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Extra radiation dramatically cuts spread of breast cancer

A simple change in the way thousands of breast-cancer patients are treated can have a big impact on preventing the disease from returning, according to Canadian findings presented at the world's largest cancer conference.

By radiating surrounding lymph nodes in addition to the breast, early stage patients were less likely to see the cancer recur, especially in distant parts of the body, suggesting previously undetectable malignant cells were being eradicated.

There was a 35-per-cent reduction in distant cancer recurrence at five years - where the disease turns up somewhere other than the breast - according to figures from Tim Whelan, professor of oncology at McMaster University.

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His findings, to be presented Monday at the American Society of Clinical Oncology meeting in Chicago, are so compelling that the Canadian Cancer Society said treatment for early stage patients should be changed as quickly as possible.

"My hope is that it's adopted into clinical change quickly so thousands of women that could significantly benefit from that treatment are offered that option as soon as possible," Christine Williams, director of research for the Canadian Cancer Society, which funded the study, said in a telephone interview. "It's really an innovation rather than an invention, it should be easy to translate."

An estimated 23,400 women are expected to be diagnosed with breast cancer this year and 5,100 are expected to die of it, according to Canadian Cancer Society figures.

The findings would affect an estimated 2,500 breast cancer patients each year, said Dr. Whelan, lead study investigator for the NCIC Clinical Trials Group.

"The reason we wanted to do that is this is a grey area and had been a grey area for some time," said Dr. Whelan of the study, which was conducted at more than 30 Canadian hospitals.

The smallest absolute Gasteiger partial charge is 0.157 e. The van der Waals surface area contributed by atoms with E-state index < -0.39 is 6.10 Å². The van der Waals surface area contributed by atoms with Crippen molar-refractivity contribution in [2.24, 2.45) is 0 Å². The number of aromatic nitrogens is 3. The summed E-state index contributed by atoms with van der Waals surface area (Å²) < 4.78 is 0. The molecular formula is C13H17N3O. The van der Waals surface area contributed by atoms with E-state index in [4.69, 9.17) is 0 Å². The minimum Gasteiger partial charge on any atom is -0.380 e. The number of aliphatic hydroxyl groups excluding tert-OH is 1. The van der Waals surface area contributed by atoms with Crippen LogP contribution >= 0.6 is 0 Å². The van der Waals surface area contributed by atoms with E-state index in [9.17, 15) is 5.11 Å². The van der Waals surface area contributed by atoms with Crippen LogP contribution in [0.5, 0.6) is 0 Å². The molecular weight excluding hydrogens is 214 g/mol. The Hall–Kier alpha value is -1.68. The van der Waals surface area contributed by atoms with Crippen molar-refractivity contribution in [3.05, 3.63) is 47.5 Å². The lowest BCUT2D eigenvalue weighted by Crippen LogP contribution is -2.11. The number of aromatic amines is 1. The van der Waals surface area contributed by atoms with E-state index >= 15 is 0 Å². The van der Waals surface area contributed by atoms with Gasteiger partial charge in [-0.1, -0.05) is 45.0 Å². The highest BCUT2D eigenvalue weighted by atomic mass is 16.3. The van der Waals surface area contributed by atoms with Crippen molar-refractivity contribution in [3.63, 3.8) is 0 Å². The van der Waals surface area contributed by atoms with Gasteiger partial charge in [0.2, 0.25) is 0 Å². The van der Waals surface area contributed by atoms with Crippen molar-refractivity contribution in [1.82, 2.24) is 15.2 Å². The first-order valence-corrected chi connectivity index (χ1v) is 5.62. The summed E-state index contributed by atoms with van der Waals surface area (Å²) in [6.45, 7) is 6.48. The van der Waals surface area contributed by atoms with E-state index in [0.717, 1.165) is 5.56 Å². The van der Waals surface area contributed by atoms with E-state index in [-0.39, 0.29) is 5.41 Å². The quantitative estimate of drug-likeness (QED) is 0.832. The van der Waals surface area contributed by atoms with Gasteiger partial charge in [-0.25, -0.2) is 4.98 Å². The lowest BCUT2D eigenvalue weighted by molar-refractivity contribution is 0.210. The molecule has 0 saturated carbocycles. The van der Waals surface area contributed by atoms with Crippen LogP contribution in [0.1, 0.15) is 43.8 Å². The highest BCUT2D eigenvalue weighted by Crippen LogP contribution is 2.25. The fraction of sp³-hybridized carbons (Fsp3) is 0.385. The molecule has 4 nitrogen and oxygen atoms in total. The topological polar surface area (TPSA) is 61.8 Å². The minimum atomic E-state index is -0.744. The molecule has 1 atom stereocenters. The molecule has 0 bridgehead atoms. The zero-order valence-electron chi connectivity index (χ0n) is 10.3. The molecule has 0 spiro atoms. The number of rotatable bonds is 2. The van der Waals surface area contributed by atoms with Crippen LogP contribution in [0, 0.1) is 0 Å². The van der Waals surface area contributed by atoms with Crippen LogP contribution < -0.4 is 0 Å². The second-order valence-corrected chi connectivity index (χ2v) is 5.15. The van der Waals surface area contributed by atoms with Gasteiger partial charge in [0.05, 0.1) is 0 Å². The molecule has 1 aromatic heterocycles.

That medical grey zone - how best to treat women with early stage breast cancer who had one to three nodes test positive - has existed for about 15 years, making the best treatment for these patients unclear.

Patients with tumours bigger than 5 centimetres who had more than three axillary lymph nodes with cancer received radiation to the breast and surrounding lymph nodes. The other group - the medical grey zone patients with one to three lymph nodes with cancer - typically received radiation to the breast.

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All 1,832 patients in the study that ran from March 2000 to March 2007 in Canada, the United States and Australia, also underwent surgery and chemotherapy or endocrine therapy.

Most surprising to Dr. Whelan, however, was the 35-per-cent reduction in distant cancer recurrence from radiation treatment, which is not typically seen with that type of therapy. Put another way, out of 100 patients treated, five or six would see a benefit from the additional radiation.

As well, there was a reduction in risk of cancer's return to the breast, though a smaller one. Specifically, there was a 42-per-cent reduction in local recurrence at five years, which means out of 100 patients treated, two would benefit.

Though death rates were reduced, they were not statistically significant - a finding that will be followed in the same set of patients over the next few years.

Dr. Whelan said the additional radiation did come with tradeoffs, in the form of lymphedema, excess lymphatic fluid in the arm on the radiated side, which can be a chronic condition for many patients, as well as an increased risk of moderate pneumonitis, a lung inflammation.

Also released at the American Society of Clinical Oncology conference was a study that showed treating healthy women at high risk of developing breast cancer with the drug exemestane can cut their risk of developing the disease by two-thirds. It was published online simultaneously in the New England Journal of Medicine on the weekend.

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Michael Wosnick, vice-president of research at the Canadian Cancer Society, called the results "extremely exciting because they have the potential to impact thousands of women."

He said using the drug exemestane, which suppresses estrogen production, offers some women an "important new option" for reducing their risk.

With files from Andre Picard

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